Curator Faves: Clothing Edition
The Missouri History Museum has a wonderful clothing and textile collection, and I've had the honor of being responsible for it for almost 17 years. Because the collection is made of up more than 18,000 pieces, it’s hard to know every single thing within it, but by working on exhibits, writing articles, giving tours, and meeting with researchers, I learn more every day. To me the collection is like a treasure trove of two of my favorite things: history and fashion. I find something I’ve never seen before almost every time I go into storage, which keeps my job interesting. I’ve also spent a lot of time growing the collection, adding artifacts that complement pieces we already have or fill holes where things are needed. All that said, I wanted to show you some of my favorites—these are pieces I love to show off and am always excited to see!
I happened upon this green-striped silk taffeta coat and waistcoat one day while going through boxes and promptly squealed in delight. They're among the oldest—and definitely the most visually interesting—of the men’s items in the collection. While doing research, I found an almost-identical set in blue located at the Kyoto Costume Institute in Japan, which helped me date our green set to around 1795. Although both of our pieces are delicate and in need of conservation, their color and detail remain remarkable.
This coat and waistcoat belonged to Pierre Bauduy de Bellevue. They were handed down through generations of the Bauduy family, who made their way to St. Louis in 1839 by way of Bauduy’s daughter, Mimika, and her husband Vital Garesche du Rocher. Bauduy was a French emigrant from San Domingo who came to America in the late 18th century and settled in Delaware. Listed in records as both Pierre and Peter, Bauduy led an interesting life as an architect, importer of merino sheep, and early partner of E. I. DuPont's in the powder mills.
This dress is spectacular, and I enjoy it immensely for so many reasons: the unusual moiré-cut velvet, the fur trim, the silk flowers and pearl beading, and of course the two bodices—one for day and one for night. It was worn by Isabel Chapman Mauran, the daughter of a leading St. Louis businessman. A family of considerable wealth, the Chapmans lived in a mansion at 46 Vandeventer Place, described as one of the largest and most elaborate on the street. In 1899, two years after her father’s death, Isabel married John Mauran, an architect whose firm is credited with buildings such as the current St. Louis Post-Dispatch headquarters and Soldiers Memorial Military Museum.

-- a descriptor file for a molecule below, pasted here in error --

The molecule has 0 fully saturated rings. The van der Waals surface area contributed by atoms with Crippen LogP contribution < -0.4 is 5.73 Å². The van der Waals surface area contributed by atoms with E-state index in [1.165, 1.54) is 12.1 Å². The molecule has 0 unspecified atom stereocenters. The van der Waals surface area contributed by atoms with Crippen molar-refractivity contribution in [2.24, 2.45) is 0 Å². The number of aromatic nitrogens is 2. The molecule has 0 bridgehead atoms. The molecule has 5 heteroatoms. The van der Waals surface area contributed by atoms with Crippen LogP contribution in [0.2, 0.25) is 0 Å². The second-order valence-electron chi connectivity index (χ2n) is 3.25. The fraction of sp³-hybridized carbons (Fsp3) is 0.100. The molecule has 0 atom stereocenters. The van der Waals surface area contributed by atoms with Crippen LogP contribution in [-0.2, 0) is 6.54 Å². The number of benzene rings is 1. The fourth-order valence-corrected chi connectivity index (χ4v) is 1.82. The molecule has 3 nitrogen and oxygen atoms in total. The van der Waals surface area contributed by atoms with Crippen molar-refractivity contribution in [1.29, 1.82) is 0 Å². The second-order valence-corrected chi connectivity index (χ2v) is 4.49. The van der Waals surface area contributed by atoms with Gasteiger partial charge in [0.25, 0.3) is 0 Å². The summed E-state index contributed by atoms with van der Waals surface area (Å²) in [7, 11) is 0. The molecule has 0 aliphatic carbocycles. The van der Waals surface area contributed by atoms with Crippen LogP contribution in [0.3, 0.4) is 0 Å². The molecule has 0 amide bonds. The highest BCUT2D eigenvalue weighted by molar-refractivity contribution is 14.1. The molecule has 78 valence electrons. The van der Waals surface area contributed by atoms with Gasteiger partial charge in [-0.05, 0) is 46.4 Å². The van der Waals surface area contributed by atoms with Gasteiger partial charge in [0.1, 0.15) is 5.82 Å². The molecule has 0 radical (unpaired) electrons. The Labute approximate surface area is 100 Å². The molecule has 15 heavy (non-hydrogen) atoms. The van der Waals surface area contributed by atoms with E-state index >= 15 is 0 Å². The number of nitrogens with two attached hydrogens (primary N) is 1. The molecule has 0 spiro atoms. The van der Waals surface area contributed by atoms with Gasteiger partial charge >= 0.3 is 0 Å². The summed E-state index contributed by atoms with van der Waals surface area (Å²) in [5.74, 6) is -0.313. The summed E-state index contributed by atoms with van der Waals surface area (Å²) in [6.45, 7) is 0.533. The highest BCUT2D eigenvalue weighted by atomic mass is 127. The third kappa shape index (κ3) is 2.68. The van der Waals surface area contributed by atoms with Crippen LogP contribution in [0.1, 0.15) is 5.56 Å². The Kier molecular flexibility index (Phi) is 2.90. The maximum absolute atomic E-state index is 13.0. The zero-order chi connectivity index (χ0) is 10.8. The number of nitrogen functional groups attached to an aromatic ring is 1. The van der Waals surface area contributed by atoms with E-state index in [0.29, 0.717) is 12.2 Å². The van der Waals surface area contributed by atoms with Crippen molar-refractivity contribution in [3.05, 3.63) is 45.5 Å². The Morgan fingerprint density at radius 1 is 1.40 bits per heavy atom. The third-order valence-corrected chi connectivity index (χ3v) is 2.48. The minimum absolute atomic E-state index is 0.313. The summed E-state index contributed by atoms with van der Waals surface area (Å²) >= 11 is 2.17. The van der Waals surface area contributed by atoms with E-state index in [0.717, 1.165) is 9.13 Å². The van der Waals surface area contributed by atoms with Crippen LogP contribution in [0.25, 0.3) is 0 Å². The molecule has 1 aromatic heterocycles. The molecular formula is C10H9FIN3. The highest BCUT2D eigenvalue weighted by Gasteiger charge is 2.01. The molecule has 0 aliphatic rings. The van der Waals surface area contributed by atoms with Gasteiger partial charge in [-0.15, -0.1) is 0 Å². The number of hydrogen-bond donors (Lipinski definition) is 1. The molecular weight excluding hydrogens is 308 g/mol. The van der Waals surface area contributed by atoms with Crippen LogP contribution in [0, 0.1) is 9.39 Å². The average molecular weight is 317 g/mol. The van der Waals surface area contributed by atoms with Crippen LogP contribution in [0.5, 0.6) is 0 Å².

After the marriage, John moved in with Isabel and her mother Emma, two women with a lot of money and an eye for fashion. To me this dress (along with several others donated by the family) is so ostentatious it just begs you to notice the wearer—and her obvious fortune.
A few years ago, I was offered a Veiled Prophet ball gown from the 1960s. I have a lot of VP gowns in the collection, ranging from queens to special maids, so I don’t take all the ones I’m offered (I just don’t have the space!), but this one was so unique that I knew it belonged here. This light blue satin gown features clusters of purple, pink, and light blue grapes with green leaves, as well as a full skirt with a bustle in the back. It was worn by Susan Celeste Peterson as a Maid of Honor at the Veiled Prophet Ball in 1963. It was donated along with her gown for the Fleur de Lis Ball and several other formal dresses worn during her debutante season.
I came across these corsets while doing research for our Underneath It All exhibit about six years ago. I was pregnant at the time and so uncomfortable that I thought the adjustable maternity corset, with all of its support, didn’t seem half bad! I knew that women wore corsets when they were pregnant, but I hadn’t given much thought to what happened after the baby was born, so I was quite surprised when I found a nursing corset in the collection. Nursing a baby obviously posed challenges when it came to the way women dressed in the 19th and early 20th centuries, which is why the nursing corset comes with moveable circular-shaped flaps to accommodate breastfeeding. These two pieces give me a greater appreciation for women of the past.
As our clothing and textile collection continues to grow and space becomes more limited, I do have to be more selective about what I bring into the collection. That said, I still look forward to the treasures I may unearth tomorrow!
—Shannon Meyer, Senior Curator